C: I try not to be too descriptive. I like giving a reader just enough to form what they’re going to see in their head whether I get too descriptive or not. I tend to observe more than take part, so when I’m in a place I think more about how it makes me feel instead of being a part of the place. So it’s never been too difficult for me to put a reader in a place. As far as the people… I used to be shy, but wanted to be more outgoing, so I really watched what made people click. Most characters I write are archetypes of some sort with a couple special things to set them apart from just being a stock character. Even though there are paranormal elements in HCWWPD, they mean nothing without the characters and the way they react to it all.
S: Indeed. I’m of the opinion that stories should be about people and their reactions to things rather than the things themselves. Now, one more character question: the mother and father in the book –James and Mary — are extremely well-drawn, which makes it, to me, a book anyone who was ever a kid can identify with. Anything specific that inspired those two characters?
C: Mary is the only character I ever really based on a real person. My mom’s mother loved Vegas and all kinds of tacky things, so there’s a little bit of her in Mary. Other than that, I wanted to make Mary almost cartoonish, but real enough so the times she shows love or does something that breaks away from the archetype that it’s believeable. With James, I thought it would be funny if a level-headed, handsome guy married the Queen of Kitsch. Take that and make each character love their kids in very strong, but different ways and it all came together.
S: We’ll talk more writer stuff in a bit, but I feel I should tell you that the peak oil crisis hit while we were discussing Mary and James. Yeah, I was caught off-guard, too. The world is now a desolate, anarchist wasteland, much like the Australian documentary “The Road Warrior.” The Great Humungous is even tooling around out there on a dune buggy with his speedo and hockey mask. What is your survival plan? What equipment do you take with you as you head out into the world? Who do you team up with?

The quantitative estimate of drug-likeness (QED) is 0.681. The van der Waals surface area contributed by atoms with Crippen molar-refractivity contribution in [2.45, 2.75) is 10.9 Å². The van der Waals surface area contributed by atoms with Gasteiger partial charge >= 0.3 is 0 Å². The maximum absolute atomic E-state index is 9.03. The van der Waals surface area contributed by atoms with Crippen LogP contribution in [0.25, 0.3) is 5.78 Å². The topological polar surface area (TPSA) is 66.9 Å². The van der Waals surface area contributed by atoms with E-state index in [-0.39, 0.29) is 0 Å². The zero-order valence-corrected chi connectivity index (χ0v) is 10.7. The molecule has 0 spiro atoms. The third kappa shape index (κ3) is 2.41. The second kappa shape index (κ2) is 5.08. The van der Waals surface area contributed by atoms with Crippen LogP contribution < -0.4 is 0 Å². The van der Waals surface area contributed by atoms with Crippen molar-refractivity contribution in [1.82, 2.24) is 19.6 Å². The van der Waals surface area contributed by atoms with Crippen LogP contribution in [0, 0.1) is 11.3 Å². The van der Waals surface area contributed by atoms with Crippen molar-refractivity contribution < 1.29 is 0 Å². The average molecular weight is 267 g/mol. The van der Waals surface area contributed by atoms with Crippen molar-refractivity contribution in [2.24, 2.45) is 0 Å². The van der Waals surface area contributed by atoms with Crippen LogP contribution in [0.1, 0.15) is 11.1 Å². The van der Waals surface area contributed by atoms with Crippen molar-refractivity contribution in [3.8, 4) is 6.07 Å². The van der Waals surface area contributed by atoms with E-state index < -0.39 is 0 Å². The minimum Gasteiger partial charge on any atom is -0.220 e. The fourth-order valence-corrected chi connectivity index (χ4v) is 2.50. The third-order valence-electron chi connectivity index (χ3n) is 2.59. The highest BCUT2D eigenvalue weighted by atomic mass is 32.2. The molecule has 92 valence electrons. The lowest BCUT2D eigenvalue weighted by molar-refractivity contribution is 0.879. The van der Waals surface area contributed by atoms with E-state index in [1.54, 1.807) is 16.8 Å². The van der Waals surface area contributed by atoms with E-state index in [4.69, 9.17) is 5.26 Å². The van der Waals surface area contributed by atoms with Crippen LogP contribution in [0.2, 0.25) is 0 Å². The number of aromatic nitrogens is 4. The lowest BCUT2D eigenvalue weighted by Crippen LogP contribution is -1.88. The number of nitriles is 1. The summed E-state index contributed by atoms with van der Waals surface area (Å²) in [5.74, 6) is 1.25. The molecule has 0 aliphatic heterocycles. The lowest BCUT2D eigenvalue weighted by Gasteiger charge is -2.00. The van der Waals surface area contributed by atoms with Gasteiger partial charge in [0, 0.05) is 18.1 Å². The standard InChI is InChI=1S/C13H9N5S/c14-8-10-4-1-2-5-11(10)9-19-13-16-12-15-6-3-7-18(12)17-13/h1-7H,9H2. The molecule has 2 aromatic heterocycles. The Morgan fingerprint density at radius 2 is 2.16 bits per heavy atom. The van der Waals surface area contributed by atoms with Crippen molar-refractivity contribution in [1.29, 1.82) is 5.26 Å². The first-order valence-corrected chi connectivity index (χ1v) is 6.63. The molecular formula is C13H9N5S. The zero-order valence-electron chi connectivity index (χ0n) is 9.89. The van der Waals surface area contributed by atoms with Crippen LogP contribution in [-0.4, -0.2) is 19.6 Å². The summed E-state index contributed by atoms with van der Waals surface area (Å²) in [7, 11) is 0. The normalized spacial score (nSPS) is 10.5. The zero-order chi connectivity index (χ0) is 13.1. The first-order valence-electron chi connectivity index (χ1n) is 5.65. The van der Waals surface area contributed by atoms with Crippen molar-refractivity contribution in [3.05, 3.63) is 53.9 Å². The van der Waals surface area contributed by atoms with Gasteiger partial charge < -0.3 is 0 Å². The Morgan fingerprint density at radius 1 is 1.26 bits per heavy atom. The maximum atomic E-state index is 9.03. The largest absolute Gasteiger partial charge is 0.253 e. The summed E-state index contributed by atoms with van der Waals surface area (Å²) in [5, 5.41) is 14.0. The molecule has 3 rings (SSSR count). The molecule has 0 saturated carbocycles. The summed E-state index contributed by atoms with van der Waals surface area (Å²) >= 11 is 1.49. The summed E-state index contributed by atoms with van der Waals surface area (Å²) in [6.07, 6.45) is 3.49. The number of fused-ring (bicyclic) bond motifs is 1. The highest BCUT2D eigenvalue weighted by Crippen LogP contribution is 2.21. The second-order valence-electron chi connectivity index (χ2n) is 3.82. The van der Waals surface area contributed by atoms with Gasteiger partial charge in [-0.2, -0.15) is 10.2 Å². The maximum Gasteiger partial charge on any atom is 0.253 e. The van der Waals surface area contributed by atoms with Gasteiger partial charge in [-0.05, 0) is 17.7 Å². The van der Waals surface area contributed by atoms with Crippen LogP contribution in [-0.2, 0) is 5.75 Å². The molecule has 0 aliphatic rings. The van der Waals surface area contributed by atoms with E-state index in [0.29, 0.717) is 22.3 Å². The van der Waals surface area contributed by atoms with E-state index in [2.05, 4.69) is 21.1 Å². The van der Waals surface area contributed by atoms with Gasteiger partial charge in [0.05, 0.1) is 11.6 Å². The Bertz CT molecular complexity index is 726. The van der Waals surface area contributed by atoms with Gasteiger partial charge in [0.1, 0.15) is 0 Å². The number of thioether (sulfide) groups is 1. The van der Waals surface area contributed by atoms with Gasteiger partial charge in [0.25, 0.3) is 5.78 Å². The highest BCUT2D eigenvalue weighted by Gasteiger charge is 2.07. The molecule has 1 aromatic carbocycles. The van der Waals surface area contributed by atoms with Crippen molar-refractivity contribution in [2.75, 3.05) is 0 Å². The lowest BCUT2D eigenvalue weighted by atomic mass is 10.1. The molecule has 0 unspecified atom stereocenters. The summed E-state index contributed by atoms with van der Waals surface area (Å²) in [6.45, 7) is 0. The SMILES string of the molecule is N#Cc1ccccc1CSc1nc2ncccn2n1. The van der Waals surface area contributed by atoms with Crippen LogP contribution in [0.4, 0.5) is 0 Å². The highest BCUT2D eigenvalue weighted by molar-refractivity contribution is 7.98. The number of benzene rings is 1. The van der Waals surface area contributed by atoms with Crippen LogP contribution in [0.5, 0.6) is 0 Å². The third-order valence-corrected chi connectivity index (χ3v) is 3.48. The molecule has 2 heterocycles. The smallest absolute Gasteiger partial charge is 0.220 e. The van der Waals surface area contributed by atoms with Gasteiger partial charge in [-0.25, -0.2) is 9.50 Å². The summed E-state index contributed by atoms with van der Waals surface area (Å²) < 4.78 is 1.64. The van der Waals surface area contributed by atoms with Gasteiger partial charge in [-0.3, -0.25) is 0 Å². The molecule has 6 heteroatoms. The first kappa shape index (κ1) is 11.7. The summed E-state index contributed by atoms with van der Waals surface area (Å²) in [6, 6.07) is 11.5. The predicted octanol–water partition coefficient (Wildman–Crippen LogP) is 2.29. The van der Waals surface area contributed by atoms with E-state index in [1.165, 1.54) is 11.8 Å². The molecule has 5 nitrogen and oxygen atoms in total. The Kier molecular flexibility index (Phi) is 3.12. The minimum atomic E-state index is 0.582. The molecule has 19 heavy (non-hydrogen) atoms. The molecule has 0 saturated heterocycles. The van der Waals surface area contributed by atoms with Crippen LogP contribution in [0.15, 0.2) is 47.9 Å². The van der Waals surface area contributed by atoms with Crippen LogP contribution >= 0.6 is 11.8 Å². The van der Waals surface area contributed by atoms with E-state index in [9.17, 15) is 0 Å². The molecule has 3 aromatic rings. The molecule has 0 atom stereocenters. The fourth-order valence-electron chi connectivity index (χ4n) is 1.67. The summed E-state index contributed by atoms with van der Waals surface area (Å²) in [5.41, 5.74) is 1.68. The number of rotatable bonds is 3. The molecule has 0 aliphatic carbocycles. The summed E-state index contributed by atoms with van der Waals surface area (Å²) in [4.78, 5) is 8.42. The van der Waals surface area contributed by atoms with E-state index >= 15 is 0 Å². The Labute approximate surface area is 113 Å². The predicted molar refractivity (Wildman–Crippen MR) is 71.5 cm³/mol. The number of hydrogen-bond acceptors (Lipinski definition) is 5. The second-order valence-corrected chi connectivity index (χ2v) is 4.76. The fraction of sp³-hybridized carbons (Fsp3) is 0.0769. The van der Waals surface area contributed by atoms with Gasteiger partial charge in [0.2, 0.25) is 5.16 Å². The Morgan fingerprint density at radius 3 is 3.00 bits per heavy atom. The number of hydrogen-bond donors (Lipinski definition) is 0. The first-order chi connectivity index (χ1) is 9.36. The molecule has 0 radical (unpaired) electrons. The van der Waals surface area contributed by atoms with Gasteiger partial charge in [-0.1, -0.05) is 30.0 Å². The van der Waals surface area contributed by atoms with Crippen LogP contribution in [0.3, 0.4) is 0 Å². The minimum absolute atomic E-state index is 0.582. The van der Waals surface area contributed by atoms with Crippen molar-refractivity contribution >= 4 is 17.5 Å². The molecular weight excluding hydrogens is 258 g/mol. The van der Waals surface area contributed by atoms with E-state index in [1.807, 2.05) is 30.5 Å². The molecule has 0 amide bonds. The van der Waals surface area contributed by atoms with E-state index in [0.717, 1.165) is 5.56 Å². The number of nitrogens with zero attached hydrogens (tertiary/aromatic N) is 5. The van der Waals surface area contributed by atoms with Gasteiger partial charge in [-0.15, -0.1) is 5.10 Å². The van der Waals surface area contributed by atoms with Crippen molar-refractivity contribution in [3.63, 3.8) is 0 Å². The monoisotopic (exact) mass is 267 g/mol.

C: I definitely take my wife because she’s smarter than me. A dog is essential. Some smart friends who actually spend too much time seriously thinking of thise kind of thing would have to come along, too. Instead of doing battle on the highways where we’re outnumbered, we find a secluded place and lay low. While others battle for oil, we have a water source and track down books and other relics lost during the opening phases of the apocalypse. When the battles are over, we emerge from our fortress of solitude smarter and healthier than those who took to the roads.
S: Aha. The Lisa Simpson Plan. Dig it. Just don’t let Stephen Hawking in on it — he’ll just be sarcastic with his robo-voice. So, now that we’ve conquered the apocalypse, what’s next for you? What are you working on?
C: Yes, the Zen of Lisa! As far as what’s next: I’m currently shopping around a novel about a recently divorced celebrity chef who moves from Chicago to a small town in northern Wisconsin that doesn’t live up to his dreams. While I’m doing that, I’m starting a novel about a female magician and her rise to fame in the 40s and 50s.
S: Final Question (the Minotaur looks frazzled at having been beaten): As a guy who writes novels (and screenplays, which is a conversation for a future post) and digs movies, who would you choose to direct a movie adaptation of HCWWPD?
C: Robert Rodriguez or Rob Zombie. I don’t think it could get much more perfect than either of them at the helm.
S: Awesome! I’d dig either. Thanks for dropping by (the Minotaur says sadly as he points to a brightly lit “Exit” sign). Any parting words?
C: Thanks for some cool questions, Minotaur–I’m sorry you were the first creature that made me feel like a badass when I killed your brethren playing Dungeons and Dragons in the early 80s. Other than that, I hope HCWWPD puts a smile on people’s faces. While it’s a little different than some of the stuff I’m doing now, I’m still very fond of the story.
You can — and definitely should — pick up the eBook of Hell Comes With Wood Paneled Doors here. Or, of course, here if you rock the Nook. For more from Christopher, visit his blog The Juggling Writer. And do be sure to check out the book’s web site at http://www.roadtripfromhell.com — especially the podcast.
Thanks again so much to Christopher for hanging out!